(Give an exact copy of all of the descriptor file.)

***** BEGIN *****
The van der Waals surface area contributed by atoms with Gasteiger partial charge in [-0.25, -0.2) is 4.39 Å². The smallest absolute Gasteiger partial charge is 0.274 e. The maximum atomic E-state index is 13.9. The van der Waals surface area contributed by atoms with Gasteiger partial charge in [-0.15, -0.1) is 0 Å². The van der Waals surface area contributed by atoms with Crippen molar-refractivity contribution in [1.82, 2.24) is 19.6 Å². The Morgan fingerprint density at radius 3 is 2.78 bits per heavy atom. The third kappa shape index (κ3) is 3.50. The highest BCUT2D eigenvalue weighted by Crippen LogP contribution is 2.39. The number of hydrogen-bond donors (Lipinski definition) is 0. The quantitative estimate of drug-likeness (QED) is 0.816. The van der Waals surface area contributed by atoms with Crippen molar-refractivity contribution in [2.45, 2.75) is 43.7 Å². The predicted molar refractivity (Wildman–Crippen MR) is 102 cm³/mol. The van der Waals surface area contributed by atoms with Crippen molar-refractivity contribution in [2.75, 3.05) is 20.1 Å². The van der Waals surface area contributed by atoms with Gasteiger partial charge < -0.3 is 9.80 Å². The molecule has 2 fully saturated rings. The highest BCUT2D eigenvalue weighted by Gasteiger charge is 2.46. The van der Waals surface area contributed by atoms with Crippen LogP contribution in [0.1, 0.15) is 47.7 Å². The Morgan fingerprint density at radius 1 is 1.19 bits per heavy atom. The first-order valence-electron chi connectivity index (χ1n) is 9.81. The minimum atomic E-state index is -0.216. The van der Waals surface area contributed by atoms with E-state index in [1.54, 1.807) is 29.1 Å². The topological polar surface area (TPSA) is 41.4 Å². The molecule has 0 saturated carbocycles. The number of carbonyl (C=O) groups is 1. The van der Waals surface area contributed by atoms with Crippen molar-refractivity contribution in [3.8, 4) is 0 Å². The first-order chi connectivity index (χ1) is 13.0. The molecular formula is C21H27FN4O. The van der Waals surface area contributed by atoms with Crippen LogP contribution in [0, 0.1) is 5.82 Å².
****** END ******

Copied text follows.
The van der Waals surface area contributed by atoms with Gasteiger partial charge in [-0.25, -0.2) is 4.39 Å². The smallest absolute Gasteiger partial charge is 0.274 e. The maximum atomic E-state index is 13.9. The van der Waals surface area contributed by atoms with Gasteiger partial charge in [-0.15, -0.1) is 0 Å². The van der Waals surface area contributed by atoms with Crippen molar-refractivity contribution in [1.82, 2.24) is 19.6 Å². The Morgan fingerprint density at radius 3 is 2.78 bits per heavy atom. The third kappa shape index (κ3) is 3.50. The highest BCUT2D eigenvalue weighted by Crippen LogP contribution is 2.39. The number of hydrogen-bond donors (Lipinski definition) is 0. The quantitative estimate of drug-likeness (QED) is 0.816. The van der Waals surface area contributed by atoms with Crippen molar-refractivity contribution in [2.45, 2.75) is 43.7 Å². The predicted molar refractivity (Wildman–Crippen MR) is 102 cm³/mol. The van der Waals surface area contributed by atoms with Crippen molar-refractivity contribution in [2.75, 3.05) is 20.1 Å². The van der Waals surface area contributed by atoms with Gasteiger partial charge < -0.3 is 9.80 Å². The molecule has 2 fully saturated rings. The highest BCUT2D eigenvalue weighted by Gasteiger charge is 2.46. The van der Waals surface area contributed by atoms with Crippen LogP contribution in [0.1, 0.15) is 47.7 Å². The Morgan fingerprint density at radius 1 is 1.19 bits per heavy atom. The first-order valence-electron chi connectivity index (χ1n) is 9.81. The minimum atomic E-state index is -0.216. The van der Waals surface area contributed by atoms with E-state index in [1.54, 1.807) is 29.1 Å². The topological polar surface area (TPSA) is 41.4 Å². The molecule has 0 saturated carbocycles. The number of carbonyl (C=O) groups is 1. The van der Waals surface area contributed by atoms with Crippen molar-refractivity contribution in [3.8, 4) is 0 Å². The first-order chi connectivity index (χ1) is 13.0. The molecular formula is C21H27FN4O. The van der Waals surface area contributed by atoms with Crippen LogP contribution in [0, 0.1) is 5.82 Å².